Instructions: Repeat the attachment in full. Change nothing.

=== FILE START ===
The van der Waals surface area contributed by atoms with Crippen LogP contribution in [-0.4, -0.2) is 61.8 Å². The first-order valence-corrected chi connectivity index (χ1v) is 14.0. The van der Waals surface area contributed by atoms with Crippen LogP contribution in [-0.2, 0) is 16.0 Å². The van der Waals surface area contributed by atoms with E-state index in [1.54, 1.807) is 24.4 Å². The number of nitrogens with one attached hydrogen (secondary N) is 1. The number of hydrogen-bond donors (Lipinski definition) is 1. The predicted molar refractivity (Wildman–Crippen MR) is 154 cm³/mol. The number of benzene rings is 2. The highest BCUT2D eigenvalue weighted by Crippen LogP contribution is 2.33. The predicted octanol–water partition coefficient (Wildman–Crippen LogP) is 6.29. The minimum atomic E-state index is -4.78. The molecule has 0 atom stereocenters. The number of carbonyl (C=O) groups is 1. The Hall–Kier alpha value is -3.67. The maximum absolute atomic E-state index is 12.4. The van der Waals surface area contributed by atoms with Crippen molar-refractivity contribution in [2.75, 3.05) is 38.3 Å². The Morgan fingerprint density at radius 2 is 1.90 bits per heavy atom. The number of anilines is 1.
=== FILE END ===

The van der Waals surface area contributed by atoms with Crippen LogP contribution in [-0.4, -0.2) is 61.8 Å². The first-order valence-corrected chi connectivity index (χ1v) is 14.0. The van der Waals surface area contributed by atoms with Crippen LogP contribution in [-0.2, 0) is 16.0 Å². The van der Waals surface area contributed by atoms with E-state index in [1.54, 1.807) is 24.4 Å². The number of nitrogens with one attached hydrogen (secondary N) is 1. The number of hydrogen-bond donors (Lipinski definition) is 1. The predicted molar refractivity (Wildman–Crippen MR) is 154 cm³/mol. The number of benzene rings is 2. The highest BCUT2D eigenvalue weighted by Crippen LogP contribution is 2.33. The predicted octanol–water partition coefficient (Wildman–Crippen LogP) is 6.29. The minimum atomic E-state index is -4.78. The molecule has 0 atom stereocenters. The number of carbonyl (C=O) groups is 1. The Hall–Kier alpha value is -3.67. The maximum absolute atomic E-state index is 12.4. The van der Waals surface area contributed by atoms with Crippen molar-refractivity contribution in [2.75, 3.05) is 38.3 Å². The Morgan fingerprint density at radius 2 is 1.90 bits per heavy atom. The number of anilines is 1.